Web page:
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U.S. reverses course on closing Palestinian office in DC

The Trump administration is backtracking on its threat to order the Palestinians' office in Washington to close.

Last week, U.S. officials said the Palestine Liberation Organization mission had to close because the Palestinians had violated a provision in U.S. law. The provision says the office can't stay open if the Palestinians try to get the International Criminal Court to prosecute Israelis.

But the State Department now says the office can stay open, with restrictions. The United States has told the Palestinians to limit the office's activities to "to those related to achieving a lasting, comprehensive peace between the Israelis and Palestinians."

The restrictions can be lifted after 90 days if the U.S. and the Palestinians engage in serious peace talks. The State Department says it's optimistic that will happen.

Palestinian leaders had blasted the decision to close the D.C. office. The Palestinian foreign minister denounced the U.S. move as an attempt at "extortion," and on Palestinians said they would suspend all communication with the Trump administration if that happens.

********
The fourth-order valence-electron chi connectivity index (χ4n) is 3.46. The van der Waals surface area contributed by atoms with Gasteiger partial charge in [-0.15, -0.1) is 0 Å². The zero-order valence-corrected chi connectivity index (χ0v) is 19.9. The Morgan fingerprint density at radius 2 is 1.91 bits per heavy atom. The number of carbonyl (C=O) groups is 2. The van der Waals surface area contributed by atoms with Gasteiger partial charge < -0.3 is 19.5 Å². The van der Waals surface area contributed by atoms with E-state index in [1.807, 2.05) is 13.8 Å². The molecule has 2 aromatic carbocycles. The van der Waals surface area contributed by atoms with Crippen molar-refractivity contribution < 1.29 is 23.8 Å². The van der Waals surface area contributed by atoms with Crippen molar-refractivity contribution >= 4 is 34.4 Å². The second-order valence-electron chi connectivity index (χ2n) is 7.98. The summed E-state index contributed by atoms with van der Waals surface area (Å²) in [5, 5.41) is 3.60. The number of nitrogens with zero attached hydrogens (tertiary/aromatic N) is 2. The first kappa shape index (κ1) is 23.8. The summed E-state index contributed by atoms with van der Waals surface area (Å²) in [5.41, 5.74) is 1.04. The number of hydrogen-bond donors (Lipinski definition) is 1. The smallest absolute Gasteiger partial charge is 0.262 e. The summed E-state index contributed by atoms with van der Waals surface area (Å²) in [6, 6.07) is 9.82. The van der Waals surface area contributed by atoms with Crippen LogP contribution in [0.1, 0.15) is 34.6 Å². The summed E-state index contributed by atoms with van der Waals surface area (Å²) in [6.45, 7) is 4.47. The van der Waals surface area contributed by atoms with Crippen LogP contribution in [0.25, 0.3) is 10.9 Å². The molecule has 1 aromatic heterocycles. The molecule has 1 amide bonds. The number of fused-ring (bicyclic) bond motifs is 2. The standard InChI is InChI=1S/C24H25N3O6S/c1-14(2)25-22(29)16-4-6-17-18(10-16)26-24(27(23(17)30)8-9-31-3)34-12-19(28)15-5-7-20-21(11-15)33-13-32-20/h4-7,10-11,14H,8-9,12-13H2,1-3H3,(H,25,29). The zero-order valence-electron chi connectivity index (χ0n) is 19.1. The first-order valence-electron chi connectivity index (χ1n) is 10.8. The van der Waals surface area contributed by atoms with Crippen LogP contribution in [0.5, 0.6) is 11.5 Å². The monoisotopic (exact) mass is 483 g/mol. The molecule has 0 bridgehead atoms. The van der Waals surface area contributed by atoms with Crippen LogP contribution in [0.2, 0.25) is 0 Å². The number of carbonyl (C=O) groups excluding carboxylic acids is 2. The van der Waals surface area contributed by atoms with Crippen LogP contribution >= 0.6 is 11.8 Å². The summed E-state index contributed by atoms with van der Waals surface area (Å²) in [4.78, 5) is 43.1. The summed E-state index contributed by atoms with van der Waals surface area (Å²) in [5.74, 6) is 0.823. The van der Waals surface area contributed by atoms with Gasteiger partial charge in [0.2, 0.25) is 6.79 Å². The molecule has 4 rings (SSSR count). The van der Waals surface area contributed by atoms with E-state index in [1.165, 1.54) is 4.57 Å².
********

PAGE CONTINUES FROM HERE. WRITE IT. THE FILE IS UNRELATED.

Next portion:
Secretary of State Rex Tillerson determined that the Palestinians ran afoul of an obscure provision in a U.S. law that says the Palestine Liberation Organization's (PLO) mission must close if the Palestinians try to get the International Criminal Court to prosecute Israelis for crimes against Palestinians. A State Department official said that in September, Palestinian President Mahmoud Abbas crossed that line by calling on the ICC to investigate and prosecute Israelis. 

Meanwhile, President Trump on Friday said that he still hopes to achieve Middle East peace, despite the "mess" he inherited.

Earlier this year, Mr. Trump said there is a "very, very good chance" for an Palestinian-Israeli peace deal, but that has proven more difficult that initially expected. 

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